Standards taught

Use the four operations to solve word problems involving distances, intervals of time, liquid volumes, masses of objects, and money, including problems involving simple fractions or decimals, and problems that require expressing measurements given in a larger unit in terms of a smaller unit.

Fraction and Time Problem

Previously, I posted about using visual models to compare fractions. In that lesson, students played the Fish Lake game, that teaches fractions and Ojibwe history. You can get that game, and all of the rest of our games and apps, for free while U.S. schools are closed. Next, the students wrote their own math problems that could be added to the game, and the answers to those problems.

Tasina and her mother both left the camp to pick berries this morning. They each walked for two hours, in opposite directions. At noon, they both turned around to come home. Tasina is 2/3 of the way back to the camp. Her mother is 3/4 of the way back. How much SOONER will her mother get back than Tasina?

I loved this student problem because under “Answer” the student had written this:

Answer: I don’t know how to solve this problem but I bet you do.

Why, yes, yes, I do know how to solve it.

Here are two different ways of solving this problem.

One way to solve this problem is to break it into a bunch of easier problems.

  1. Find how much longer until Tasina returns.
    • How many minutes are in an hour? 60
    • How many minutes are in two hours? 120
    • How much does she have LEFT to walk? Since she already walked 2/3 of the way she has 1/3 of the way left. The WHOLE trip is 3/3. If this is not clear, show this video “When is a fraction equal to 1.
    • What is 1/3 of 120? That is, what is 120 divided by 3? 40. She has 40 minutes left to walk
  2. Find how long until Tasina’s mother returns
    • How much does SHE have left to walk? Since she has already walked 3/4 of the way, she has 1/4 left.
    • You already know two hours is 120 minutes. What is 1/4 of 120 minutes, that is 120 divided by 4? 30. She has 30 minutes left to walk.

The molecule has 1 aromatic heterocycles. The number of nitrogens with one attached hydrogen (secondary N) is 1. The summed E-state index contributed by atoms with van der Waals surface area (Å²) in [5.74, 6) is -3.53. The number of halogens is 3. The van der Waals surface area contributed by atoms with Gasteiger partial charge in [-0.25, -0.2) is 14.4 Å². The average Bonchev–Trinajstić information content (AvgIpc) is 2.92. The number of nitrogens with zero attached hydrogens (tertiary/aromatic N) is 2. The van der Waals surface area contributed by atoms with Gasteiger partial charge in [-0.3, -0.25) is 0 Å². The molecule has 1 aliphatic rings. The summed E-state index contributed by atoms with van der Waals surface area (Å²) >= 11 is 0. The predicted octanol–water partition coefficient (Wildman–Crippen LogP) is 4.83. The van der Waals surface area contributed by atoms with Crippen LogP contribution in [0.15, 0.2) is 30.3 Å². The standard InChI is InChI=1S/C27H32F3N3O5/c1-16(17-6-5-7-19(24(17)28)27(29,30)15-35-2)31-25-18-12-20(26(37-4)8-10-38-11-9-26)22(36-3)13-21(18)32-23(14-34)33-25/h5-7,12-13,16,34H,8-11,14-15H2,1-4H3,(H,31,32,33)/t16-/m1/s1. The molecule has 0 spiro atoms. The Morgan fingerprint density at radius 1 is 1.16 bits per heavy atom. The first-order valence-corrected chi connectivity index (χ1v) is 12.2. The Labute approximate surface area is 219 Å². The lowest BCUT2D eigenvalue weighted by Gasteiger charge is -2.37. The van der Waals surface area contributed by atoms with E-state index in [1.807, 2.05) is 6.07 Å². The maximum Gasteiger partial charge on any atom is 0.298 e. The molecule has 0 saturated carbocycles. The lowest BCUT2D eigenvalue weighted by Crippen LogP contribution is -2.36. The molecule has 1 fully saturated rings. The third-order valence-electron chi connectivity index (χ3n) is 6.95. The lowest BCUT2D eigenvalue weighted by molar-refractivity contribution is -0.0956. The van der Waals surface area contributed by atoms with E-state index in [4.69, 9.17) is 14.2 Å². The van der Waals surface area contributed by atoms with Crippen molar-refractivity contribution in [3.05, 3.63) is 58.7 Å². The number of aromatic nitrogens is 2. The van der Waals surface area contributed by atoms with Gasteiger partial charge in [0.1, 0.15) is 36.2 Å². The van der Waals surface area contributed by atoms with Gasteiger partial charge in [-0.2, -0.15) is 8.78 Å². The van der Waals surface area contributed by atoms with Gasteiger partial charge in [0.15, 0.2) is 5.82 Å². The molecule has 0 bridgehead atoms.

3. Subtract how long until Tasina gets back from how long until her mother gets back.
    40 -30 = 10. She will get back 10 minutes sooner.

Another way to solve this problem is to use equivalent fractions.

Change both fractions to fractions that are an equivalent fraction with a common denominator. Both fourths and thirds can be divided into twelfths. To learn more about equivalent fractions, watch this video.

  1. First figure out how much further each has to walk.
    • Tasina has walked 2/3 of the way back. She has 1/3 of the way back remaining.
    • Her mother has walked 3/4 of the way back. She has 1/4 remaining. If this is not clear, watch this video “When is a fraction equal to 1.
  2. Second, transform each fraction to an equivalent fraction.
    • 1/3 = 4/12
    • 1/4 = 3/12
  3. Third, find the difference between the fractions. 4/12 – 3/12 = 1/12 So, Tasina’s mother will get 1/12 of the way home before her. But how much is that in minutes?
  4. Find how many minutes is 1/12 of two hours? You know that one hour is 60 minutes, so two hours is 120 minutes. What is 120 divided by 12? 10. The answer is, she will get back 10 minutes sooner.

Need more fraction help?

Here is a whole play list on fractions from our Youtube channel.

Here are a bucket of resources for teaching fractions, including games, powerpoint, videos and lesson plans, from our teacher site which is under development

Comments (1)

  1. Pingback: Using Visual Models to Compare Fractions - Educational Resources for Grades 3-8

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